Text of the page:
Mission and Clients      

The American Indian Law Clinic, established in 1992 as one of the first of its kind, provides quality legal representation to low-income clients with specific Indian law related problems. Many in the Denver region have limited access to legal assistance and that access is further restricted when the issue involves Indian law. They have nowhere to turn when certain rights, some guaranteed by treaty, are denied. The Clinic’s student attorneys provide hundreds of hours of pro bono legal work to assist these people with direct legal assistance when possible, or by acting as a referral source when unable to help directly.


During this  yearlong course, students receive classroom instruction and hands-on experience  regarding Indian law issues, focused primarily on Colorado cases and projects that have a  uniquely Indian law dimension. “Uniquely Indian law” issues are addressed by  that body of law that concerns the status of Indian tribes and regulates the  legal relationship between them, the federal government, the states and their  citizens—commonly known as federal Indian law. All cases accepted and projects  undertaken by the Clinic involve issues of federal Indian law or the law of a  particular tribe. Student attorneys handle cases under the supervision of a  licensed attorney, the American Indian Law Clinic Director.

Type of  Legal Assistance      

Colorado Law  students provide valuable legal advocacy research, writing, and education to individuals,  the tribal courts, and tribal communities.

  • Tribal sovereignty
  • Preservation of tribal identity (including matters governed by the federal Indian Child  Welfare Act "ICWA")
  • Discrimination in employment, housing, or public benefits
  • Preservation of Native lands
  • Religious freedom
  • Tribal court support
  • Tribal governance enhancement, including drafting of legislative codes  and regulations
  • Cases generally not handled by the Clinic: criminal (including  post-conviction review), traffic citations, those that would provide a fee to a  private attorney (such as personal injury or workers' compensation claims), and  non-Indian or non-tribal law issues.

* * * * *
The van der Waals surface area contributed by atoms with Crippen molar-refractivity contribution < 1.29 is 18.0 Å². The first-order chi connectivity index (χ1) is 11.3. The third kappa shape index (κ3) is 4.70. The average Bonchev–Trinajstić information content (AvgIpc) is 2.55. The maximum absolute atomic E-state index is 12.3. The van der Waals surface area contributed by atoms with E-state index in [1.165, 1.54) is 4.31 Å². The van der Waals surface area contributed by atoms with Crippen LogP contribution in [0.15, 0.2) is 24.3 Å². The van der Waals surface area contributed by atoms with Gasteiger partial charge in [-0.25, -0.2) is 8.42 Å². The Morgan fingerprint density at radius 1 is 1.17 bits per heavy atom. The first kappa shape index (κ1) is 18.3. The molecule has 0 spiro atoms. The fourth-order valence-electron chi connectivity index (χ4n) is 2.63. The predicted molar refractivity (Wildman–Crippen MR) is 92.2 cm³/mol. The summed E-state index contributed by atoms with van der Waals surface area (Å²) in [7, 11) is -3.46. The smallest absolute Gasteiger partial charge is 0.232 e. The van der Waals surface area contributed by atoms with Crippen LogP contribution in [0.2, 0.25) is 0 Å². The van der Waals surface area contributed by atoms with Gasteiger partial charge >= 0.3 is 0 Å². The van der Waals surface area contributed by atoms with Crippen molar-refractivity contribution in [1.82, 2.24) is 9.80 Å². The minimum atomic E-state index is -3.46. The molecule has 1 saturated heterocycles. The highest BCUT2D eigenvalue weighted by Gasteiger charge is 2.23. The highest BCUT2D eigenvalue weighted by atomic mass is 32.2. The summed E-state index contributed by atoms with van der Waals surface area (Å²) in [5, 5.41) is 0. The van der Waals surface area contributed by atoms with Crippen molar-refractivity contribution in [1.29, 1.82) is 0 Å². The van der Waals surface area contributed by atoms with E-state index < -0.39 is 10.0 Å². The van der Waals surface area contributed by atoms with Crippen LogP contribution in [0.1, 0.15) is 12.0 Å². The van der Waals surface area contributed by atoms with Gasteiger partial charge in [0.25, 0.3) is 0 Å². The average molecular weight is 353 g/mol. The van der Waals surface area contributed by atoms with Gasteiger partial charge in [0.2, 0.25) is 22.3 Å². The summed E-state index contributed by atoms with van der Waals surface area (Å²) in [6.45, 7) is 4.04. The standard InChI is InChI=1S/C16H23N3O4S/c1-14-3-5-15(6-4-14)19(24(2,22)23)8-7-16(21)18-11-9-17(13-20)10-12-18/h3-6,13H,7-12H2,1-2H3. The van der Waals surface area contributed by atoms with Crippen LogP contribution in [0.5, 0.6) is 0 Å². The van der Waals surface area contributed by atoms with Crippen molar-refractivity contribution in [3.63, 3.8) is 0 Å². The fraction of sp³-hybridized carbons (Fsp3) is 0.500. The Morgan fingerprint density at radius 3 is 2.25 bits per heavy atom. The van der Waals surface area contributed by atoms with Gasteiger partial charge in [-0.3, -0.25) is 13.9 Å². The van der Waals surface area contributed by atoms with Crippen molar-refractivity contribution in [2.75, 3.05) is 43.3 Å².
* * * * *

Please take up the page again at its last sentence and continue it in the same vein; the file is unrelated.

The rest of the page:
The American  Indian Law Clinic seeks out opportunities to expand its legal  services to the Native American community in critical areas. In addition to the  representation of Native Americans and tribes, the Clinic has undertaken the  following projects:

  • American Indian  Community Legal Education Outreach Projects:  The American Indian Law Clerk engages in annual outreach projects that provide  legal education on cutting-edge topics of federal Indian law to tribal communities  and to Colorado’s Native population. These projects provide a unique learning  opportunity for the student attorneys as they travel to different Indian  communities to provide this important information. Recent community education  topics have included:                     
    • The first Colorado  Tribal-State Judicial Seminar, “Improving Implementation of Federal Full Faith  and Credit Mandates”
    • Colorado Indian  Community Law Day with the theme “Legal Issues Affecting Native American  Children”
    • Workshops for the  Southern Ute, Ute Mountain Ute and the Shoshone and Arapahoe tribal communities  on the impact of the American Indian Probate Reform Act on tribal member land  interests
    • A training for the  Northern Cheyenne Tribe on how to improve the outcome of child welfare cases in  Colorado courts involving tribal member children.
  • Family Preservation Project: Under its Family Preservation Project, the American Indian Law Clinic  works with the Denver Indian Family  Resource Center  to help maintain and strengthen the Indian family unit in the Denver metropolitan area. The Clinic delivers  legal assistance to Indian individuals on family law, employment, and civil  rights issues. The Clinic is especially active and successful in ensuring  compliance with the federal Indian Child Welfare Act, which among other things,  helps ensure that Indian children are placed with extended family members or  with other Indian families.
  • Prison/Religious Freedom Project: Since 1992, in conjunction with the Native American Law Students  Association, the Clinic's Prison/Religious Freedom Project has been active in  advocating for improved access for Colorado's  Native inmates to their traditional religious traditions, customs, and  ceremonies while incarcerated in federal correctional and state penal  facilities. The Project works to address the religious observance needs of  hundreds of Indian inmates while providing a valuable service to correctional  facilities as well. By helping defuse tensions and hostilities, a more  favorable climate for rehabilitation is created within the prisons.
  • Tatanka Legal Times: The Tatanka Legal Times is the  annual newsletter of the American Indian Law Clinic. The newsletter reports  on the progress of the various Clinic-sponsored programs, casework, funding  news, alumni activities, and Clinic students and their experiences. Clinic  students draft the entire newsletter. To be added to our mailing list, contact us.

    Tatanka Legal Times, Spring 2012